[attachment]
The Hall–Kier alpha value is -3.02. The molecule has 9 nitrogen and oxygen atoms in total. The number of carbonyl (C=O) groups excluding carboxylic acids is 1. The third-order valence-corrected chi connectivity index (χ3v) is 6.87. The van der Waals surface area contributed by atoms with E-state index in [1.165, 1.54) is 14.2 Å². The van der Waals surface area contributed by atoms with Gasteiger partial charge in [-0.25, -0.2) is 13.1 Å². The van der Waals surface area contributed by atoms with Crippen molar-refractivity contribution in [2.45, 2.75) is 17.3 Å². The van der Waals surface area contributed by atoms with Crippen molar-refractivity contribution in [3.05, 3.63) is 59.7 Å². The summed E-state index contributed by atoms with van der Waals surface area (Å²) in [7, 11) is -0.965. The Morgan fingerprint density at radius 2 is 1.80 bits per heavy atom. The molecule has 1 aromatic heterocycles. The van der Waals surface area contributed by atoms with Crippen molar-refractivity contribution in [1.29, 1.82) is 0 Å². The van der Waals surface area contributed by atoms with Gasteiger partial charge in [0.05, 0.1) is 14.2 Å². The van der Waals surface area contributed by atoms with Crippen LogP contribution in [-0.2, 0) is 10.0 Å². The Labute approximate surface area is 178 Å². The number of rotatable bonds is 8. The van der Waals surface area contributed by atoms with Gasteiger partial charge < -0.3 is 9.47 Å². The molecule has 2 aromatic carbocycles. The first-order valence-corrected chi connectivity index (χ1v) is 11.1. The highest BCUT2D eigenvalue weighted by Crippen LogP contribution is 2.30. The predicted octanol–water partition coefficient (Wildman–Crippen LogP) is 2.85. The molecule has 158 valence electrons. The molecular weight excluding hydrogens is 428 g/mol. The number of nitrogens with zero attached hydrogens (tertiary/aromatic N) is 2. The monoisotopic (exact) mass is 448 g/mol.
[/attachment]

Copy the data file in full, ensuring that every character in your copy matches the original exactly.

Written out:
The Hall–Kier alpha value is -3.02. The molecule has 9 nitrogen and oxygen atoms in total. The number of carbonyl (C=O) groups excluding carboxylic acids is 1. The third-order valence-corrected chi connectivity index (χ3v) is 6.87. The van der Waals surface area contributed by atoms with E-state index in [1.165, 1.54) is 14.2 Å². The van der Waals surface area contributed by atoms with Gasteiger partial charge in [-0.25, -0.2) is 13.1 Å². The van der Waals surface area contributed by atoms with Crippen molar-refractivity contribution in [2.45, 2.75) is 17.3 Å². The van der Waals surface area contributed by atoms with Crippen molar-refractivity contribution in [3.05, 3.63) is 59.7 Å². The summed E-state index contributed by atoms with van der Waals surface area (Å²) in [7, 11) is -0.965. The Morgan fingerprint density at radius 2 is 1.80 bits per heavy atom. The molecule has 1 aromatic heterocycles. The van der Waals surface area contributed by atoms with Crippen molar-refractivity contribution in [1.29, 1.82) is 0 Å². The van der Waals surface area contributed by atoms with Gasteiger partial charge in [0.05, 0.1) is 14.2 Å². The van der Waals surface area contributed by atoms with Crippen LogP contribution in [-0.2, 0) is 10.0 Å². The Labute approximate surface area is 178 Å². The number of rotatable bonds is 8. The van der Waals surface area contributed by atoms with Gasteiger partial charge < -0.3 is 9.47 Å². The molecule has 2 aromatic carbocycles. The first-order valence-corrected chi connectivity index (χ1v) is 11.1. The highest BCUT2D eigenvalue weighted by Crippen LogP contribution is 2.30. The predicted octanol–water partition coefficient (Wildman–Crippen LogP) is 2.85. The molecule has 158 valence electrons. The molecular weight excluding hydrogens is 428 g/mol. The number of nitrogens with zero attached hydrogens (tertiary/aromatic N) is 2. The monoisotopic (exact) mass is 448 g/mol.